Don’t wait to read that book you’re looking forward to until you get a large block of uninterrupted time. 

Why not enjoy a chapter now? 


Size Doesn’t Matter

Scruff is a big dog—in his mind. If the door is open a crack—that he can easily fit through—he waits until we open it more to pass through. If he’s safe on the deck, he fears nothing. He trots around
with the arrogance of a much larger dog where he rules our household.

As a reader, I’m not usually concerned about the length of a story. I’m more concerned about how much I enjoy the characters and the storyline. 

The only time I might be a little upset is if it’s so good that it ends too soon. As a writer, I have my eye on the word count as I’m writing, but I also know when the story is “done”, and it doesn’t usually follow the rules about word count and chapter length.  

Have You Learned Any Lessons from Your Pets?

P.S. Don’t forget to check out the All Things Magical Giveaway! Kindle Fire! Ebooks & Gift Cards- Oh My! Click Right Here to check it out.

Author Bio: Maureen Bonatch grew up in small town Pennsylvania and her love of the four
seasons—hockey, biking, sweat pants and hibernation—keeps her there. While immersed in writing or reading paranormal romance and fantasy, she survives on caffeine, wine, music, and laughter. A feisty Shih Tzu keeps her in line. Find Maureen on her websiteFacebookTwitter

Monday, September 3, 2018

GUEST: A.R. Braun and her #NewRelease STORM OF THE GODS

When I started writing Storm of the Gods, I had always envisioned an urban fantasy novel. As someone who is a big fan of and reads a lot of urban fantasy, I knew my story had to contain some elements of the genre. I wasn’t going to have traditional vampires and shapeshifters or fae, though Storm has plenty of its own monsters. Instead, I decided to go the route of magic.

Originally, Storm of the Gods focused on witchcraft, but with more rewrites and new ideas as I expanded the universe, I decided “traditional” witchcraft wasn’t a good fit for the story. Not that there aren’t interesting witches in Greek lore. Hecate and Circe are complex and engaging women who constantly toe the line of victim and villain. But early beta reads suggested that was a story seen too many times.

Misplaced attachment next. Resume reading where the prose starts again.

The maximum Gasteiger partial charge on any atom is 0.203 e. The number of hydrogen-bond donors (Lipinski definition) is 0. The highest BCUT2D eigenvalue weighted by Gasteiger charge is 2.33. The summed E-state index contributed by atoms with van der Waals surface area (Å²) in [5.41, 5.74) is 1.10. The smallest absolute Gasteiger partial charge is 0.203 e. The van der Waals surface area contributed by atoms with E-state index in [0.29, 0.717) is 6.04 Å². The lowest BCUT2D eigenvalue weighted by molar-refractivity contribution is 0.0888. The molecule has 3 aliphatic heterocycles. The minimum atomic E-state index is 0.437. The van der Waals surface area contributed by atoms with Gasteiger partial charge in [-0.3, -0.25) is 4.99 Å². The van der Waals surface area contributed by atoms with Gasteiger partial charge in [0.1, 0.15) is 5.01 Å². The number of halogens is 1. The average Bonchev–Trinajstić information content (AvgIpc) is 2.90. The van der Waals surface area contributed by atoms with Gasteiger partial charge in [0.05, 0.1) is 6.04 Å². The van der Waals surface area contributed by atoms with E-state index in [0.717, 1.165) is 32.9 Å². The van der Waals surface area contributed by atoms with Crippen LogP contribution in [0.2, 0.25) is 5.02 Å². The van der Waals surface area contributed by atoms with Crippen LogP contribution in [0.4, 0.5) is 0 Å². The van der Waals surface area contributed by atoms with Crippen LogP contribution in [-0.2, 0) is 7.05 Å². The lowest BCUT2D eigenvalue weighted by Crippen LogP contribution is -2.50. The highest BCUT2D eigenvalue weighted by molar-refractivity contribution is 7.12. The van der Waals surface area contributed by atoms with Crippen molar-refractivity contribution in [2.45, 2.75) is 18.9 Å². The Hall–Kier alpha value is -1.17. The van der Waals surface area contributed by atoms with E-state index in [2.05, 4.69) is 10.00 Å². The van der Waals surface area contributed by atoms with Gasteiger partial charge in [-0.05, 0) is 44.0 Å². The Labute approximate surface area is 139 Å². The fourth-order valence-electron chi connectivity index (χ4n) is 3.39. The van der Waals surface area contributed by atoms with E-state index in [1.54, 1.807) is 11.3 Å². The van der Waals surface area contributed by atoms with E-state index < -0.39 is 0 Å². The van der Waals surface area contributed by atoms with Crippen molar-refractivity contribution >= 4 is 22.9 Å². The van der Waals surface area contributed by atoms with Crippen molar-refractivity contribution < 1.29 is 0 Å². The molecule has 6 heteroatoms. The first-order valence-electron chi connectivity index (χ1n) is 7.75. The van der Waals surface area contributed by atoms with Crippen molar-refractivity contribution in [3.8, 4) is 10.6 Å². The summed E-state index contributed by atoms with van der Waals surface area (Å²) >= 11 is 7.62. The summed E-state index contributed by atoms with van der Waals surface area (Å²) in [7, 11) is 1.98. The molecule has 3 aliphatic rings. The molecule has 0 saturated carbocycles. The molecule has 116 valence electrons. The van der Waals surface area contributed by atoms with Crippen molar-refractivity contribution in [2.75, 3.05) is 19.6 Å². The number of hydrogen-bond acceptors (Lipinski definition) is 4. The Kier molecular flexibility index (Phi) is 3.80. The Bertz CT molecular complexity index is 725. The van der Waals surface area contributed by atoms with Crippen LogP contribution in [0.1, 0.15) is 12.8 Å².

So I went with the alternative, an idea I’d already been playing with: descendants, or scions, as I chose to refer to them as. In Storm, magic is taught to scions at a young age while they’re in school. As each scion matures, they learn to use magic in various ways: they can “sense” other auras by “pushing” their magic outward, using it as a sixth sense if you will. By the time they reach adulthood, they’re able to harness the magic within them into spells befitting their lineage, i.e.: as a war scion, main character Derek is able to control and create elemental fire, Adapt his body to various combat settings/scenarios, learn and master any fighting style easily, and go into a Berserker Rage that makes him a fighting machine that doesn’t respond to exertion or pain.

Other variations of magic can be learned through enchantments, which are spells that can be created through herbs, chants, and rituals. Derek’s mental link with his younger brother Liam was created with an enchantment. The only scions that can access and use enchantments without ingredients are Athena’s descendants, craft scions. Finally, and most dangerously, hexes are enchantments that can be placed on a person to detrimental effect. One of the side characters––and Derek’s target for most of the story––has a hexed memory, and her plotline is one I’m thrilled to explore later on.

The more urban fantasy I read, the more I seek books that challenge the traditional paranormal stereotypes. I will always have a love for the classic werewolf/vampire/mage stories, but I define the paranormal aspects of Storm of the Gods as purely magical ones. They carry power, mystery, and danger, and that’s the paranormal at its core.


Thirty years ago, the gods of Greek legend returned to the world. Their return restored their powers, which had been spent in a cataclysmic battle with the Titans. With the ancient deities imprisoned in Tartarus, the Olympians now reside in Néo Vasíleio, formerly known as California.